I think the reason Wendy Mullen's teaching style is so good is probably because she's both a home sewer and an industry professional. She has an understanding of both worlds that really shines through in her books.

Also anyone who names a chapter after one of the best songs ever, Love will tear us apart by Joy Division, just begs to be loved!

Of course the books are not without fault, there are some annoying typos for instance and she doesn't talk about fit at all, which I think is a pity since the books comes with patterns that many of us probably need to adjust in order to make them look good. I have tried all three patterns in the first book, they are pretty good, but not perfect for my body type, so I use my own basic patterns instead.
But that's really my only quibbles. In fact until Kathleen Fasanella
makes a book dedicated to sewing techniques, I'd say that Wendy Mullen's books are among the best sewing reading material available today.
But do feel free to argue that point with me, I'm always open for discussion!

Saturday, October 25, 2008

Blocks - or how I like to repeat myself

Cotton dress with screen printed border.

Rayon dress with draped bodice.
Both dresses are based on the the same pattern
.

When it comes to clothes I am a creature of habit. In fact my style hasn't changed much since I was 17. I still favour vintage looking blouses, cardigans and fitted dresses with clean lines. The only new things that has sneaked into my wardrobe since 1989 are jeans and various lycra jersey garments. It's not that I'm not interested in new styles and fashion. I love reading fashion magazines, and have collected American Vogue since 1992. And my bookshelf is packed with issues of Patrones and Burda magazine, but to be honest, I seldom make anything from them.

Since I love making the same styles over and over I decided about a year ago to apply the concept of blocks to my sewing. A block is a basic pattern from which you create many different styles, for instance a coat block, a jeans block or a skirt block. This is standard in the clothes industry, but it's definitely something that can also be applied on a hobby level. The idea behind a personal block is that the fit is great and the style and shaping is exactly like you want it. It can be based on a pre made pattern or drafted from scratch using personal measurements. I have done the latter. I learned the basics in a pattern making class, and have learned the rest from pattern making books and just plain trial and horrors (there has been a large amount of wadders along the way, getting proper fit is hard). So far I have made the following blocks:

  • Jeans
  • Fitted top (for cardigans and sweaters made of stable knits)
  • Close fitting top (for lycra jersey)
  • Very close fitting top (for ribbed fabrics that tend to grow)
  • A-line skirt (for knits)
  • Darted a-line skirt (for wovens)
  • Fitted bodice for blouses and dresses
  • T-shirt

I make the blocks out of stable poster board. Ideally I would like to use oak tag, but it's only sold by rolls here in Sweden, and it's really expensive, both the price of the roll and the shipping.

This is what a couple of my blocks look like, it's the front bodice and skirt that were used for the dresses above.

Obviously it took a lot of alterations and additional drafting to turn my blocks into these two dresses, but the main benefit was that they both fit me perfectly without any tweaking.
You can see me wear the dresses over at my Flickr account. There you can also see a rough guide on how I drafted the brown/beige mod print dress.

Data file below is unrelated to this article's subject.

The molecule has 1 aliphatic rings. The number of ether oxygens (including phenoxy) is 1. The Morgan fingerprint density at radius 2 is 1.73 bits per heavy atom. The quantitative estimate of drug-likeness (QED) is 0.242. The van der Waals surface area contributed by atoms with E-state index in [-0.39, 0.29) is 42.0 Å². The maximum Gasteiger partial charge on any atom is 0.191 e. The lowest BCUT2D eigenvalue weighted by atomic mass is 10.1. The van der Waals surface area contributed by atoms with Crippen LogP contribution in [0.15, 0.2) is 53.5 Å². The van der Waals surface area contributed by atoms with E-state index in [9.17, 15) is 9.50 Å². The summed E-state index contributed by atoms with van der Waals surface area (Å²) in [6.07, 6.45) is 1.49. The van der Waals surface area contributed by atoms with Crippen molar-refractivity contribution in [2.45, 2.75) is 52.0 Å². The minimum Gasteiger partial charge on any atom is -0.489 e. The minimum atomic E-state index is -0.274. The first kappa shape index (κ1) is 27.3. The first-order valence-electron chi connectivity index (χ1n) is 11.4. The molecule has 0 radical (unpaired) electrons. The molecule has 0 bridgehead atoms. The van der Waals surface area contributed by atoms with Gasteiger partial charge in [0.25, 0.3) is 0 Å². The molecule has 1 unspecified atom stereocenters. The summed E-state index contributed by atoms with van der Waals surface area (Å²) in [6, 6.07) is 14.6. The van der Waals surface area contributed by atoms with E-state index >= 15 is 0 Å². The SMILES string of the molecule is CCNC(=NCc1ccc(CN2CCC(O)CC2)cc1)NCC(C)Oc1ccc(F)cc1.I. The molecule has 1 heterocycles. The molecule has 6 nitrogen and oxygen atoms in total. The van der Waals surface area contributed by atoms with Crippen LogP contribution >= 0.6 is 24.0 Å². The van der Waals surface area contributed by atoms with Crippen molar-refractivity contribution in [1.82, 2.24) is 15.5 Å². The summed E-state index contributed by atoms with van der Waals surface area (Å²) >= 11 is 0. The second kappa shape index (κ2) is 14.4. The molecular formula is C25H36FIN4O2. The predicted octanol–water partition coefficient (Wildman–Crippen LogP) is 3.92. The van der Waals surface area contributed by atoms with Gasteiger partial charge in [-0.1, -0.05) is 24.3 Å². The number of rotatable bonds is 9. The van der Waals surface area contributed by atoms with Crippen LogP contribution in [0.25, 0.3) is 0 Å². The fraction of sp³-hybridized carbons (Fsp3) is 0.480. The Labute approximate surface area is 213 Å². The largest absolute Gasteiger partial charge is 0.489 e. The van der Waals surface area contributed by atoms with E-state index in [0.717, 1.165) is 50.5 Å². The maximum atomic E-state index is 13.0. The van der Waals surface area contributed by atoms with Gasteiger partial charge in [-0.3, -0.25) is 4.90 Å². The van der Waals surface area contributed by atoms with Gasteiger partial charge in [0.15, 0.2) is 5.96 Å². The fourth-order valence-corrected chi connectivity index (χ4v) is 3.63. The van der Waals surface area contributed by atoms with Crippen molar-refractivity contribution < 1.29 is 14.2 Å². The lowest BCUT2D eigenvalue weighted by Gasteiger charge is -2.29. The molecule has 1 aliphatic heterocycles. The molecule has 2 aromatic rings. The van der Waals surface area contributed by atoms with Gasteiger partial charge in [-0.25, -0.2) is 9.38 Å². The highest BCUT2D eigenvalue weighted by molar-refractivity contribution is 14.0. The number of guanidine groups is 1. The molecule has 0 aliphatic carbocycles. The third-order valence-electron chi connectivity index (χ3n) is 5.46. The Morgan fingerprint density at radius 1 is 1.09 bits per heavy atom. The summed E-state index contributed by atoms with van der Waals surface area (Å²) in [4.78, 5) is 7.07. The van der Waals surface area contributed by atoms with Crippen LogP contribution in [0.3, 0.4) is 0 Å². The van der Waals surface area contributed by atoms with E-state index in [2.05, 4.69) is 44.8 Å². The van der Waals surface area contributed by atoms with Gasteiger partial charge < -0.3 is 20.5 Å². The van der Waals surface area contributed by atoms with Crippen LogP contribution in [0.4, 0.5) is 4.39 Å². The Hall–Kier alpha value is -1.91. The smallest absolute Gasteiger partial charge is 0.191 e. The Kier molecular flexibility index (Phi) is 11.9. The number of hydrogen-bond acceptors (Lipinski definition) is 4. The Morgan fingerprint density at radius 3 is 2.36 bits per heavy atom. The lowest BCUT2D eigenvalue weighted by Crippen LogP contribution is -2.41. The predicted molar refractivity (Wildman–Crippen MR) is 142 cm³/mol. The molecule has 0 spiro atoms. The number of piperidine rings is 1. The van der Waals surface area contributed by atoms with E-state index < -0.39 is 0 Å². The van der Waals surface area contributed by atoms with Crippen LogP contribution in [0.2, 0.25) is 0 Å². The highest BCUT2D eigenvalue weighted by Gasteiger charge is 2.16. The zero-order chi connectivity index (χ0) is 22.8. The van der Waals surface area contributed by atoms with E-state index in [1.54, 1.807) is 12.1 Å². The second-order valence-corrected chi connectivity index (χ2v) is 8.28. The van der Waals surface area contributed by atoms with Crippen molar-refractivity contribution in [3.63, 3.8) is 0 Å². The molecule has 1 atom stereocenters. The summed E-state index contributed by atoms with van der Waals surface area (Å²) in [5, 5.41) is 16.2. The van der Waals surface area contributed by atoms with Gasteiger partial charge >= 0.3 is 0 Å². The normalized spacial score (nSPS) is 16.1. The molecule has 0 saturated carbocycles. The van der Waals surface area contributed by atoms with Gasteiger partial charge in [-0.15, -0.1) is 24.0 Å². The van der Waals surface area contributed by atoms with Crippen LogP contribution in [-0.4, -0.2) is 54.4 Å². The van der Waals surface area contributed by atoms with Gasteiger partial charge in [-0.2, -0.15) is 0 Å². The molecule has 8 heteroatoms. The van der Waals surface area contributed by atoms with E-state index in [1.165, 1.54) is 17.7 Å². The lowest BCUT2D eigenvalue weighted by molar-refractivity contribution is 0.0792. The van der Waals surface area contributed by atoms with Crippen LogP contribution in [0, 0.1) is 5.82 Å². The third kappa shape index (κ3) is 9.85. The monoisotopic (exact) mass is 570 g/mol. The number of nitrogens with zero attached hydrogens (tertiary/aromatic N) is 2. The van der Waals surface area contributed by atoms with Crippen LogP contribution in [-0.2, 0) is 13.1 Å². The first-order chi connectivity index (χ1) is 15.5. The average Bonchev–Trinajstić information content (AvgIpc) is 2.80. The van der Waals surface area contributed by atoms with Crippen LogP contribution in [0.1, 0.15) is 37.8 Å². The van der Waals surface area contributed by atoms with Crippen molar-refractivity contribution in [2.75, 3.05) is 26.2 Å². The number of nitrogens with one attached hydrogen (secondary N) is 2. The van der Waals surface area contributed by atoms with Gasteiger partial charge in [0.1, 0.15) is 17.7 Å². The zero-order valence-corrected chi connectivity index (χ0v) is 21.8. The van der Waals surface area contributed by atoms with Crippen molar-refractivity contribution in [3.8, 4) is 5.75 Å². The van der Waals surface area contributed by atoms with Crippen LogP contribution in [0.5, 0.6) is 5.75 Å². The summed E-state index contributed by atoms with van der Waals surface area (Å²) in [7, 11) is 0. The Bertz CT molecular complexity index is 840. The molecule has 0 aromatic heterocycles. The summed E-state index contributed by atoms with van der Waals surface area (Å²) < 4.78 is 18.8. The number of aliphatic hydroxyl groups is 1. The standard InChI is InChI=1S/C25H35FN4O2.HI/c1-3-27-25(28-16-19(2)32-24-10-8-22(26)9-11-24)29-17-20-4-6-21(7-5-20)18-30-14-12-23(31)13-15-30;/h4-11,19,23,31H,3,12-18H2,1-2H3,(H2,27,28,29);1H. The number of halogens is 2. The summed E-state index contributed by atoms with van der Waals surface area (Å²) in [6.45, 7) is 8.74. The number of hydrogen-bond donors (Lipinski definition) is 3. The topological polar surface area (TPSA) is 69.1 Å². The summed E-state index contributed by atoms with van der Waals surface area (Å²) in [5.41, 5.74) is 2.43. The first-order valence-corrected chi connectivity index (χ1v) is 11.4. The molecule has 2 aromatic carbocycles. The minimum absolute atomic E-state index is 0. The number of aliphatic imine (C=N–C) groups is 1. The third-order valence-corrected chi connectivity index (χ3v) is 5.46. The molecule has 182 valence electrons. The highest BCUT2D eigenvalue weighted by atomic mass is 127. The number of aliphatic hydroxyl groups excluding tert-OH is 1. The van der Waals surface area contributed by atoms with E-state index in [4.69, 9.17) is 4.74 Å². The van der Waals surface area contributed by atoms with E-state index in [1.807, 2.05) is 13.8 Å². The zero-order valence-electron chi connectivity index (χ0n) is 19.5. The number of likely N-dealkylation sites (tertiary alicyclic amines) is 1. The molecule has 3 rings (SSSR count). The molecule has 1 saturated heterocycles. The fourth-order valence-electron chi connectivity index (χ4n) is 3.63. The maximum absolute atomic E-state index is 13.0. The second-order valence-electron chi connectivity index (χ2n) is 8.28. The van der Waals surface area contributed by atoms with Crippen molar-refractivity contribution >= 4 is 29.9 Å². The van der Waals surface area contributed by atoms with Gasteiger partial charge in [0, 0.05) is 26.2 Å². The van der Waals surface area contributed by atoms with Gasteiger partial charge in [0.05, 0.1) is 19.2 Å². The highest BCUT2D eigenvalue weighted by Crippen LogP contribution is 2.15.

Friday, October 24, 2008

Up Front


Know of the Belgian electronic mavens Front 242? They have been going strong since 1981 and has been dubbed fathers of Electronic Body Music (EBM). Although I have been a huge fan of electronic music since I first heard Depeche Mode and Yazoo in the early 80's, I didn't really fell for Front 242 back in the days, despite really digging songs like Headhunter and Quite Unusual. Instead I preferred their compatriots Neon Judgement.
Fast forward many many years to when I met my boyfriend who is a huge fan of Front 242. He totally opened my eyes and I realized that the band has done loads of really amazing songs.




So how does this connect to the t-shirt designs above? Well their biggest hit Headhunter has a really suggestive refrain:

One you lock the target
Two you bait the line

Three you slowly spread the net
And four you catch the man

I got kind of obsessed with this 4-step plan and started to imagine different scenarios. So for my boyfriend's birthday in 2007 I decided to design t-shirts for every step. The black one is obviously the first one, and the green one is the one I gave him this year. Two more to go!
Both are sewn by me using a brilliant t-shirt pattern from
Burda (#7916).

The first design is a ink print transfer, that unfortunately has not stand the test of time in a satisfactory way (the transfer has peeled a bit).
The other is screen printed by me using the photo emulsion technique. I plan to write a tutorial on how to do screen printing at home in the future.

Thursday, October 23, 2008

Liberty love

Yoked blouse made of lantern print Liberty lawn

Empire cut dress made with ribbon print Liberty lawn.
The design, pattern making and sewing on both accounts is by me.


Lawn cloth or lawn is a plain weave textile, originally linen but now chiefly cotton.
Lawn is designed using fine, high count yarns, which results in a silky feel.

Source: Wikipedia


Cotton lawn from Liberty of London is one of my favorite fabric. It's actually primarily made for quilting, but the softness of the cotton makes it perfect for garments. It's light, flattering, easy to iron and they have many wonderful prints. This is why Liberty stands out compared to other quilting fabric manufactures. Normally quilting fabrics are made in coarser cotton calico, which I don't really like in clothes. Liberty lawn can be very expensive, but you can find really good deals on Ebay.co.uk, just type in Liberty lawn in the search box. I especially like Liberty's wonderful art nouveau inspired prints. Wouldn't this fabric make an absolutely wonderful dress for instance?

Cesar from the 2007 collection